Ian Monk: Cowboys damage our reputations

To its critics, including many inside the business, PR retains elements of a cottage industry - bereft of barriers to entry and as likely to be practised from front rooms as from offices. Others laud the professional diversity this brings to the industry.

Ian Monk: Cowboys damage our reputations
Ian Monk: Cowboys damage our reputations

Certainly it seems fair to say that the one-size-fits-all model is no more appropriate to our businesses than it is to, say, the legal or childcare professions.

Some clients want the bells and whistles of the big conglomerates, happy to pay the fee premiums that accompany the reputations of their own image makers.

Others eschew such corporate vanities and prefer a more bespoke outfit where their business is handled by senior operators rather than by multi-layered teams, whose big titles can sometimes owe more to the ability to leverage inflated hourly fees against them than to ability or achievement.

Such a diversity of offering contributes directly to the reach, size and credibility of the industry.

But there are worrying trends that have been ever present but that are becoming more pronounced in the current tough economic times. They involve the ranks of new recruits from all walks of more or less media-related life setting up as 'public relations' firms.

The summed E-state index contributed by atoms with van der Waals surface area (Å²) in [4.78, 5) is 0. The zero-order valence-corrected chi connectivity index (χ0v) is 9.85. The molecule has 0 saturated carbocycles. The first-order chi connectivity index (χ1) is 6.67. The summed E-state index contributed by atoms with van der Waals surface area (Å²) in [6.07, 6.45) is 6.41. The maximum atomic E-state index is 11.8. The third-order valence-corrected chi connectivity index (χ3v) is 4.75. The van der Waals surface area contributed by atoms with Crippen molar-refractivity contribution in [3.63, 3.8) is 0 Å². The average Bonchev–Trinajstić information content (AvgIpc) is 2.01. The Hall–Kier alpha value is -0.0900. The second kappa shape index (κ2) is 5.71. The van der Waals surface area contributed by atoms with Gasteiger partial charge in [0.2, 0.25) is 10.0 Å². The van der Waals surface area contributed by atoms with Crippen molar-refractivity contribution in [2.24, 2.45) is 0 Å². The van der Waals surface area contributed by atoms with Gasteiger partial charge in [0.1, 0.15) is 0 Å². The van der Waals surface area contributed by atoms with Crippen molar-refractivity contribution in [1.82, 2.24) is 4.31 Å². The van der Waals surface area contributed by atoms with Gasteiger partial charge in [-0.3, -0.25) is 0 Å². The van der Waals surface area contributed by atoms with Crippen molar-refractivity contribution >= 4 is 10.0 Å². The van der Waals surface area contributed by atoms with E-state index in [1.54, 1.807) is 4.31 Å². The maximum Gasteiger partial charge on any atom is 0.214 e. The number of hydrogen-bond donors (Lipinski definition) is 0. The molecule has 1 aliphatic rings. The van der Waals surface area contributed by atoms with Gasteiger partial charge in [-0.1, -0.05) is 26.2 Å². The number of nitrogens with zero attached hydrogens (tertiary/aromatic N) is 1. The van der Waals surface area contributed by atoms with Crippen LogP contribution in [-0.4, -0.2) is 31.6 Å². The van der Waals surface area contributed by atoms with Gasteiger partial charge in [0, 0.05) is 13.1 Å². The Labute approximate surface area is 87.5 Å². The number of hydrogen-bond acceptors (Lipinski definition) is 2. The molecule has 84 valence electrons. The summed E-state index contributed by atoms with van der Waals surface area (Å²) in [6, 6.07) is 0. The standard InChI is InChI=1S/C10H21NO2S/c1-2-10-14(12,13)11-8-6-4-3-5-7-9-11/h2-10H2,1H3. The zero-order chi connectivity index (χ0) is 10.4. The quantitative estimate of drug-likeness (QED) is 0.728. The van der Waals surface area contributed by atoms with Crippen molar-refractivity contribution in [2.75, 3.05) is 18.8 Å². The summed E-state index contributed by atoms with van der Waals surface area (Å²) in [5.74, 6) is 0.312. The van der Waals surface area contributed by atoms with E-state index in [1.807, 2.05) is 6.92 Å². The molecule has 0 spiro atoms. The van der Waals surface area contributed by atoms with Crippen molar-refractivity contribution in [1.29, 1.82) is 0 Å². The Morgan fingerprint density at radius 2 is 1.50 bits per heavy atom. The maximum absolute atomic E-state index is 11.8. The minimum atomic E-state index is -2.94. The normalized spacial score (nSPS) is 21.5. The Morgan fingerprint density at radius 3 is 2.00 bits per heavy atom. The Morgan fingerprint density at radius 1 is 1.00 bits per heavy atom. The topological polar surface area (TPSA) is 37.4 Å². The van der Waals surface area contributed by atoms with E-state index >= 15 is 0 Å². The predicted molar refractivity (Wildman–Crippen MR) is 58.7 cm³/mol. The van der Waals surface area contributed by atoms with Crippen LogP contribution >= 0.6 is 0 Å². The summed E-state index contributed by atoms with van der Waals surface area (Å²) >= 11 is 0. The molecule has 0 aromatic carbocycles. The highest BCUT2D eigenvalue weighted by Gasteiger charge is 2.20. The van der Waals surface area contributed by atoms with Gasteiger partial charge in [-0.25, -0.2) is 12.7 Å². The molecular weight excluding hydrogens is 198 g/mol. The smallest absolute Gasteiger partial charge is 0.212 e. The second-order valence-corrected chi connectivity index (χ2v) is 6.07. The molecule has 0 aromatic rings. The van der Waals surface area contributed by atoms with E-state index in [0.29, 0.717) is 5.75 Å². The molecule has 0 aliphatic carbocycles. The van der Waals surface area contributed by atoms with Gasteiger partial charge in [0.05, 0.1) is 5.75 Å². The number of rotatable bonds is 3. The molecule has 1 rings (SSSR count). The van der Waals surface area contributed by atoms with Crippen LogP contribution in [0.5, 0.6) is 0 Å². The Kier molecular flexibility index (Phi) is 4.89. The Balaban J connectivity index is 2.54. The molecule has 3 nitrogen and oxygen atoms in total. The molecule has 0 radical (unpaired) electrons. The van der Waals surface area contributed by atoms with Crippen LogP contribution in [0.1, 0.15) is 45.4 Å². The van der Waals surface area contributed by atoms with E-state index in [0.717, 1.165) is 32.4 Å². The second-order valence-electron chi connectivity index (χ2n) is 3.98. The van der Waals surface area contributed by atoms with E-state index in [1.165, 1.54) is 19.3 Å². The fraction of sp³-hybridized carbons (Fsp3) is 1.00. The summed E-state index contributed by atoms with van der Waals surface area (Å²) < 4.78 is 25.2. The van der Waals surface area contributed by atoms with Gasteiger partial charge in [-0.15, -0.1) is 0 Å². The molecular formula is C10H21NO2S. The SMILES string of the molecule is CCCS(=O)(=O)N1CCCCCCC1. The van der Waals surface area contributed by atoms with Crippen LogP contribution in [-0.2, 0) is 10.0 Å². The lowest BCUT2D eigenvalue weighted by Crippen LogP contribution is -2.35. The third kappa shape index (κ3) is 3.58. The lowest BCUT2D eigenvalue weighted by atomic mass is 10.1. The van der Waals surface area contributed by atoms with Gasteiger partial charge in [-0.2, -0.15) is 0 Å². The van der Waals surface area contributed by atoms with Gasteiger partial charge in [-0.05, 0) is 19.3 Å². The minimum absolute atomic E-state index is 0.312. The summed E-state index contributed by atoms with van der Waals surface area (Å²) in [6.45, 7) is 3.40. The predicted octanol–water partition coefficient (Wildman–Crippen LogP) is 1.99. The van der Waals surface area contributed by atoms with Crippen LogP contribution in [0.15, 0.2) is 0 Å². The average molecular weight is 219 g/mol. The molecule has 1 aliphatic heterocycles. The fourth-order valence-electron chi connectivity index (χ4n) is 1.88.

Some charge fees that might be regarded as low by their window cleaners. More damagingly, their frequent failures to deliver on promises are too often seen as an indictment of our industry as a whole instead of simply reflecting the lack of skill and expertise of an individual.

In the building or dentistry trades, such practitioners would be known as cowboys for the legacy of distrust and dissatisfaction they leave behind them. The PR business tends generally to be less condemnatory of the damage done to our collective reputation.

As a broad church we continue to welcome ex-journalists, ad-men, promotions girls, party organisers and media wannabes attracted by the open door of an industry without barriers to entry.

They, in turn, should pay us the respect of seeking tutelage and training before setting out to undercut professional fee levels and damaging industry reputation.

Ian Monk is founder of Ian Monk Associates and a former executive at the Daily Mail and The Sun

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